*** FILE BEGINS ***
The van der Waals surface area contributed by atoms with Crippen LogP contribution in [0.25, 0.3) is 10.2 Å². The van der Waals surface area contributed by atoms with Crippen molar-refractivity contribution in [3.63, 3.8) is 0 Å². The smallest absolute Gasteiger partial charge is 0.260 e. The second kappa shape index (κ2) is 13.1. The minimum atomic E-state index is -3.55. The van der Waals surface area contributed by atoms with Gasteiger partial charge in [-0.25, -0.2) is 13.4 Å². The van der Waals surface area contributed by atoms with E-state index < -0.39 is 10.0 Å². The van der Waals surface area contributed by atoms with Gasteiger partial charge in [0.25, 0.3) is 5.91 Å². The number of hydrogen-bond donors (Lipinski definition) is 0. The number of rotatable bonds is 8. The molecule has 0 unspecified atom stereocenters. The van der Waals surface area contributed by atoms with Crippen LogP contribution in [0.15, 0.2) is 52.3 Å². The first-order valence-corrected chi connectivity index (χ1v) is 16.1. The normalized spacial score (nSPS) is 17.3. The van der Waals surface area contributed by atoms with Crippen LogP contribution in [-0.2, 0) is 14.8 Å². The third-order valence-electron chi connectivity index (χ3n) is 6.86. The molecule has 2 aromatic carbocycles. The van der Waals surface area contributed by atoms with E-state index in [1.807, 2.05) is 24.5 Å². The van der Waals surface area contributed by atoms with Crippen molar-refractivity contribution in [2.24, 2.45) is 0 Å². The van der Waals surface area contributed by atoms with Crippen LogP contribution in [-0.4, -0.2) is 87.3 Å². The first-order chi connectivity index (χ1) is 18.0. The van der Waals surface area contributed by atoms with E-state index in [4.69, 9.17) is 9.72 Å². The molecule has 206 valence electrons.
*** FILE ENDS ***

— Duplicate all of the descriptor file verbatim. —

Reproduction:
The van der Waals surface area contributed by atoms with Crippen LogP contribution in [0.25, 0.3) is 10.2 Å². The van der Waals surface area contributed by atoms with Crippen molar-refractivity contribution in [3.63, 3.8) is 0 Å². The smallest absolute Gasteiger partial charge is 0.260 e. The second kappa shape index (κ2) is 13.1. The minimum atomic E-state index is -3.55. The van der Waals surface area contributed by atoms with Gasteiger partial charge in [-0.25, -0.2) is 13.4 Å². The van der Waals surface area contributed by atoms with E-state index < -0.39 is 10.0 Å². The van der Waals surface area contributed by atoms with Gasteiger partial charge in [0.25, 0.3) is 5.91 Å². The number of hydrogen-bond donors (Lipinski definition) is 0. The number of rotatable bonds is 8. The molecule has 0 unspecified atom stereocenters. The van der Waals surface area contributed by atoms with Crippen LogP contribution in [0.15, 0.2) is 52.3 Å². The first-order valence-corrected chi connectivity index (χ1v) is 16.1. The normalized spacial score (nSPS) is 17.3. The van der Waals surface area contributed by atoms with Crippen LogP contribution in [-0.2, 0) is 14.8 Å². The third-order valence-electron chi connectivity index (χ3n) is 6.86. The molecule has 2 aromatic carbocycles. The van der Waals surface area contributed by atoms with E-state index in [1.807, 2.05) is 24.5 Å². The van der Waals surface area contributed by atoms with Crippen molar-refractivity contribution in [2.24, 2.45) is 0 Å². The van der Waals surface area contributed by atoms with Crippen LogP contribution in [-0.4, -0.2) is 87.3 Å². The first-order chi connectivity index (χ1) is 18.0. The van der Waals surface area contributed by atoms with E-state index in [4.69, 9.17) is 9.72 Å². The molecule has 206 valence electrons.